Blinking LED lights on the half-moon steel curves of ‘Strata Series: Zero’ and ‘Strata Series: Zero_One’ (both 2020) ascend and descend, irradiating the forms suspended from the ceiling and resting precariously on the floor. They illuminate the voices of migrants. Danielle Roney’s exhibition at Upfor Gallery, ‘Frequencies of Opacity’, imagines how migrants, violently labelled as illegal, could clandestinely occupy institutions and perhaps create renewed borderlands through technology. By hacking into technological apparatuses in the exhibition, such as the algorithms of blinking lights of the ‘Strata’ series, in addition to surveillance machinery and 3D printing in other works, Roney’s works refute nation-state, militarised power.
The aforementioned meteoric lights of the ‘Strata’ series ignite frequencies of the voices of Deferred Action for Childhood Arrivals (DACA) students (juveniles permitted to live in the U.S. under special dispensation) and other voices of those living undocumented. Their voices are translated via a reconfigured algorithm from sound to sight. As Roney has relayed in previous artist’s talks, this algorithmic transcription renders data visual and yet opaque. The anonymity of the voiced-lights, rather than simply an erasure of identities, ensures that individuals remain hidden who would otherwise be subject to state-sanctioned violence. A sliver of sight here doubles as bearing witness.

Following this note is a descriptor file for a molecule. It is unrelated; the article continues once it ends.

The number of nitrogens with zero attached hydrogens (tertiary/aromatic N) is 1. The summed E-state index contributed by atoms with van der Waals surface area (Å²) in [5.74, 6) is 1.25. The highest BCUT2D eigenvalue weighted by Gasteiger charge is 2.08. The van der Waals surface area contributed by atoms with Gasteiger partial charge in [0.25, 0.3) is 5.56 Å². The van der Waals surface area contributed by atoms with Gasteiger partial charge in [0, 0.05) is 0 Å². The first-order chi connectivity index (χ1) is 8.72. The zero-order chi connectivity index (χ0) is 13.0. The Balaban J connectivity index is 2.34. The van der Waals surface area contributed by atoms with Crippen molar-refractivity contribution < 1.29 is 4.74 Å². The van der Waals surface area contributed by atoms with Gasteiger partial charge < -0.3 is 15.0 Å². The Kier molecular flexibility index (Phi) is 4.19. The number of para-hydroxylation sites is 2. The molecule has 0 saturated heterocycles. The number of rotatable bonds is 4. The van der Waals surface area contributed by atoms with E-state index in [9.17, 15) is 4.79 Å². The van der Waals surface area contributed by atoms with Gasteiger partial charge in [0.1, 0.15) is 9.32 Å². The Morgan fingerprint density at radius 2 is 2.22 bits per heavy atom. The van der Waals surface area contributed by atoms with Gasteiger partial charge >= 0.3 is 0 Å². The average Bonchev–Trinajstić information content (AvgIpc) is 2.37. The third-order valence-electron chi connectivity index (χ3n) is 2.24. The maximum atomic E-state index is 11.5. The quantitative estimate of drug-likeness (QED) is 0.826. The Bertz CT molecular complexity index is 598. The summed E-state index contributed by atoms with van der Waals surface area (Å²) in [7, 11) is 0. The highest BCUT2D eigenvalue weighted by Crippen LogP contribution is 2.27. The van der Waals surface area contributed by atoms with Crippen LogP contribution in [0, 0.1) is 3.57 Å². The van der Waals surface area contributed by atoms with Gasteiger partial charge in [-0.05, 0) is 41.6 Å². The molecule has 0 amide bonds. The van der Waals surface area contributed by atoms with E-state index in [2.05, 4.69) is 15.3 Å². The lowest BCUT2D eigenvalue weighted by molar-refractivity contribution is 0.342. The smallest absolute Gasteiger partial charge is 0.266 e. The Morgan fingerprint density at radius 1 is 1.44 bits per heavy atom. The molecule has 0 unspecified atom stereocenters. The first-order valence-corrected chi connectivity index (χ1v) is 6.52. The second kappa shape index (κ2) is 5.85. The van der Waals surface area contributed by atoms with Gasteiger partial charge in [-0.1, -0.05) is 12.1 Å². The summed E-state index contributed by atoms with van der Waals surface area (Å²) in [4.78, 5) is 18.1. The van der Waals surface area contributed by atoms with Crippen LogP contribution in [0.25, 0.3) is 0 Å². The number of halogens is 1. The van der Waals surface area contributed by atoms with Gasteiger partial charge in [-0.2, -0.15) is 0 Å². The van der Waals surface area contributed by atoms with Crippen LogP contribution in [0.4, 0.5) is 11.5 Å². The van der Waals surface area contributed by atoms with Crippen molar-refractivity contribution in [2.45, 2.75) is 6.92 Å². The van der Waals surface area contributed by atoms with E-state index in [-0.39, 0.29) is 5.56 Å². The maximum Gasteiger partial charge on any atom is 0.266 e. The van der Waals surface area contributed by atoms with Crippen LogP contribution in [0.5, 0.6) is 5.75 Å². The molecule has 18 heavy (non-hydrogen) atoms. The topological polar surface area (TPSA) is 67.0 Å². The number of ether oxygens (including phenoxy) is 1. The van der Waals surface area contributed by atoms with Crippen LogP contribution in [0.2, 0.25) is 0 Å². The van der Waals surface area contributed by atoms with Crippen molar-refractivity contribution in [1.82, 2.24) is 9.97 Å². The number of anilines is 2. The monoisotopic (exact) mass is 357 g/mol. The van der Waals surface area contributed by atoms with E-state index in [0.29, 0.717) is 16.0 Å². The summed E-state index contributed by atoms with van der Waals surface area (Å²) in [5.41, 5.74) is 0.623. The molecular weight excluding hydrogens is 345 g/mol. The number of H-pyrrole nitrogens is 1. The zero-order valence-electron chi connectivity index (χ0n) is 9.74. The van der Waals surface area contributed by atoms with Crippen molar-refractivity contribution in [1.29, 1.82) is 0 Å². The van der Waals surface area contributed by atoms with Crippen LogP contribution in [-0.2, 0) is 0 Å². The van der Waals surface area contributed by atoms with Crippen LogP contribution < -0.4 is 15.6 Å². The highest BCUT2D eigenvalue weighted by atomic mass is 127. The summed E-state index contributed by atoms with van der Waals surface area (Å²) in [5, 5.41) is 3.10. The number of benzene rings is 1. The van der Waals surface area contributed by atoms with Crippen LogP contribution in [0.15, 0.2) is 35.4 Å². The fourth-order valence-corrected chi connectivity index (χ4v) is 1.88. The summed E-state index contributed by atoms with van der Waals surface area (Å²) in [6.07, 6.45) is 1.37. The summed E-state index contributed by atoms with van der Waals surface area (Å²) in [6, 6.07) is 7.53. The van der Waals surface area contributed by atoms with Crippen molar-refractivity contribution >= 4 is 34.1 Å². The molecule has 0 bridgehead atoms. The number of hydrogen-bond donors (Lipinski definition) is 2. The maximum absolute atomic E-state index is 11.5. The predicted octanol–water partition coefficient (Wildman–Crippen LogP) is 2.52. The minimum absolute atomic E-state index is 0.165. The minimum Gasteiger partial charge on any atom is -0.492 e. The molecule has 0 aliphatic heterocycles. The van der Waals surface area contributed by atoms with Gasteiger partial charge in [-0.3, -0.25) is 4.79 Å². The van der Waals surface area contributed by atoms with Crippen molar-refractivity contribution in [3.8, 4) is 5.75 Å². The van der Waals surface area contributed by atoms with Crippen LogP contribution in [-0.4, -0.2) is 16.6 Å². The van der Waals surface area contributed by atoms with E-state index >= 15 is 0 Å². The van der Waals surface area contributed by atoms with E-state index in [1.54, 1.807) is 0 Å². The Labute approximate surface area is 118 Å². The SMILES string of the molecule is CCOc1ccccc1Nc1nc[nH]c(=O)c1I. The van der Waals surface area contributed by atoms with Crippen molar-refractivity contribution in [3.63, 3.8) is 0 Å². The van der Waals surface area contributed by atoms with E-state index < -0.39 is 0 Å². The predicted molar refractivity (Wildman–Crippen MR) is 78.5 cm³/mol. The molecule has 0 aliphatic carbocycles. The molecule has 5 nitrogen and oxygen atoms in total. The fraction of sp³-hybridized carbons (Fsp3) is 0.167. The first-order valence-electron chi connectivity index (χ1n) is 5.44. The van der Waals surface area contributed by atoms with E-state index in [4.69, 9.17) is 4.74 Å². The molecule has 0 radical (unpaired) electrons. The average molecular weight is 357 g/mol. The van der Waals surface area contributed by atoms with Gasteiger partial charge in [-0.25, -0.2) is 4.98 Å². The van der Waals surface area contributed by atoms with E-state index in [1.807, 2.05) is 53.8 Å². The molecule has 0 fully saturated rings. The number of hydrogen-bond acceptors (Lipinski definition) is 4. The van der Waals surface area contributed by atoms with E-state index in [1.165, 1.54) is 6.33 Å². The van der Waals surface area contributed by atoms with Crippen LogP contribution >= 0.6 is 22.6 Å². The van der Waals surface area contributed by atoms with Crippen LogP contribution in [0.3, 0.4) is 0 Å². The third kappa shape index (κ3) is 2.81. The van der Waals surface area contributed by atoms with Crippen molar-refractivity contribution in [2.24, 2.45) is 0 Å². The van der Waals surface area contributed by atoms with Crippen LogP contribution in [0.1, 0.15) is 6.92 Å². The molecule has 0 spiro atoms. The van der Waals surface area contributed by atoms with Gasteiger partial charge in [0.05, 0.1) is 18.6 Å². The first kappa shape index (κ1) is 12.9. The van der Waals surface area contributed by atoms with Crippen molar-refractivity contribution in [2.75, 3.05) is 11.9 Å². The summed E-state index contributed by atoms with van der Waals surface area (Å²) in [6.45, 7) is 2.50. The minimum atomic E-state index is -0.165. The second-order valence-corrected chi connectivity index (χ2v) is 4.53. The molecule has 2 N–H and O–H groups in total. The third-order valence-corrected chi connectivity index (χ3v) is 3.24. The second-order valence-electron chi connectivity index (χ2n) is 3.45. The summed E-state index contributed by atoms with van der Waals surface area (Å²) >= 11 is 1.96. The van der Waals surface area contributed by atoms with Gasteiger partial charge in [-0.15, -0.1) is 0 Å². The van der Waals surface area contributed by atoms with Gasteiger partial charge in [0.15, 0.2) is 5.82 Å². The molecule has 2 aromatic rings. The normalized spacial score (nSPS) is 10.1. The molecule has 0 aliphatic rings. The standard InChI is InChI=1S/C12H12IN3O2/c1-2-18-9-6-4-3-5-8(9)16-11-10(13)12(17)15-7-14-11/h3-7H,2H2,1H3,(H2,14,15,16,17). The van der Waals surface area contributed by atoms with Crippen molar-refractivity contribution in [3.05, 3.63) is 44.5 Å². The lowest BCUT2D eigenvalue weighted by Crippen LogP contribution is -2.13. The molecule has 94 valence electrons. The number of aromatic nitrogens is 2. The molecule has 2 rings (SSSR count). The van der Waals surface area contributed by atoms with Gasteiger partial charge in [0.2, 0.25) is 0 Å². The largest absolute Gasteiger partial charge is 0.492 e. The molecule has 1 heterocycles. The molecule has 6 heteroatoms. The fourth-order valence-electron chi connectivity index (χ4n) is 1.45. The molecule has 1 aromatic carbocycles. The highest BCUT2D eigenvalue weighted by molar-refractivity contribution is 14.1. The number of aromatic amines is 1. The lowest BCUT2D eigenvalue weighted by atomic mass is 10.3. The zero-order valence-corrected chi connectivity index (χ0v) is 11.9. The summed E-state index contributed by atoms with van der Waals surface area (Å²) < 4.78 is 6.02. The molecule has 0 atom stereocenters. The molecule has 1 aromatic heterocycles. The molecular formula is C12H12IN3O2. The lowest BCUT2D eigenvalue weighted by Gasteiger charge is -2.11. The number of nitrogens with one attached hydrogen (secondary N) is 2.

The ‘Whispers’ series (all 2019) similarly materially visualises narratives. Culling from earlier works such as ‘On the Edge of Self’, a 2010 video work with a voiceover performed by Penny Aviles, and a 2011 adaptation of Bertolt Brecht’s play ‘Flüchtlingsgespräche’ (‘Refugee Conversations’) (1940–1941), voiced by Zoreh Birjandian, Roney creates 3D prints in her ‘Whispers’ series. ‘Mantra 01’ and ‘Mantra 02’, works from the series, are thus ghostly re-imaginings in nylon and acrylic. ‘Mantra 02’ re-articulates a past video work by Roney concerning the liminality of migration. The print appears to elude gravity as it sweeps upwards in flight atop a mic stand, materially embodying the phrase by Aviles: “you may leave by entering.” Its counterpart, ‘Mantra 01’, compresses post-war and contemporary discourses from Brecht and Roney. While Brecht’s characters, Ziffel and Kalle, ruminate upon who wields the power—the human or the passport—Roney’s vocal sculpture operates as an intimate index of Birjandian’s vocal implosion of the binary invoking revolution.
Admittedly, the revolutionary spirit of the textual descriptions included in the exhibition materials are more powerful than their sculptural manifestations. ‘PUBLICS’ (2020), however, offers a return to the conceptual and material rigour of the ‘Strata’ series. In this work, five Nest security cameras live-stream the viewer’s image to migrant communities from the Lawrence, Kansas area (where the work was originally commissioned). Not only does ‘PUBLICS’ reverse the surveillance dynamic consistently used against migrants, but it also exposes migratory aspects of technology, such as the fragmentation of memory, the clashing of simultaneous temporalities, and the myth of the unified self. Roney’s works consequently expose how technologies both occlude and disclose those who have experienced migration and those who bear witness.